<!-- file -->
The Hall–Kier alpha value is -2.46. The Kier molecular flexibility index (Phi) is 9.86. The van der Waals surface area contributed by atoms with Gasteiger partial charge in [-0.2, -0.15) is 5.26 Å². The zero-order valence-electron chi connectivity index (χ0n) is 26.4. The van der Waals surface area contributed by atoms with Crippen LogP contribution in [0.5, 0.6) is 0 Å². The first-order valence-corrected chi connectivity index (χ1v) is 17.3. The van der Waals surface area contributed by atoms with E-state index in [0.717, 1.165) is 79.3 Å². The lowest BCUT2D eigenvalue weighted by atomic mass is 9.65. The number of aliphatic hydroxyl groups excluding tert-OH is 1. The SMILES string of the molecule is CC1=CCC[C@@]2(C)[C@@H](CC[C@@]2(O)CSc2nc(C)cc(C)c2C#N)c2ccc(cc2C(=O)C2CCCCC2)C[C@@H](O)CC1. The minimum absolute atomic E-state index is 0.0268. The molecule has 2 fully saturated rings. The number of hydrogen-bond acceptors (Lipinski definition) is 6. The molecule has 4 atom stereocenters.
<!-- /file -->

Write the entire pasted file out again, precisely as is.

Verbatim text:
The Hall–Kier alpha value is -2.46. The Kier molecular flexibility index (Phi) is 9.86. The van der Waals surface area contributed by atoms with Gasteiger partial charge in [-0.2, -0.15) is 5.26 Å². The zero-order valence-electron chi connectivity index (χ0n) is 26.4. The van der Waals surface area contributed by atoms with Crippen LogP contribution in [0.5, 0.6) is 0 Å². The first-order valence-corrected chi connectivity index (χ1v) is 17.3. The van der Waals surface area contributed by atoms with E-state index in [0.717, 1.165) is 79.3 Å². The lowest BCUT2D eigenvalue weighted by atomic mass is 9.65. The number of aliphatic hydroxyl groups excluding tert-OH is 1. The SMILES string of the molecule is CC1=CCC[C@@]2(C)[C@@H](CC[C@@]2(O)CSc2nc(C)cc(C)c2C#N)c2ccc(cc2C(=O)C2CCCCC2)C[C@@H](O)CC1. The minimum absolute atomic E-state index is 0.0268. The molecule has 2 fully saturated rings. The number of hydrogen-bond acceptors (Lipinski definition) is 6. The molecule has 4 atom stereocenters.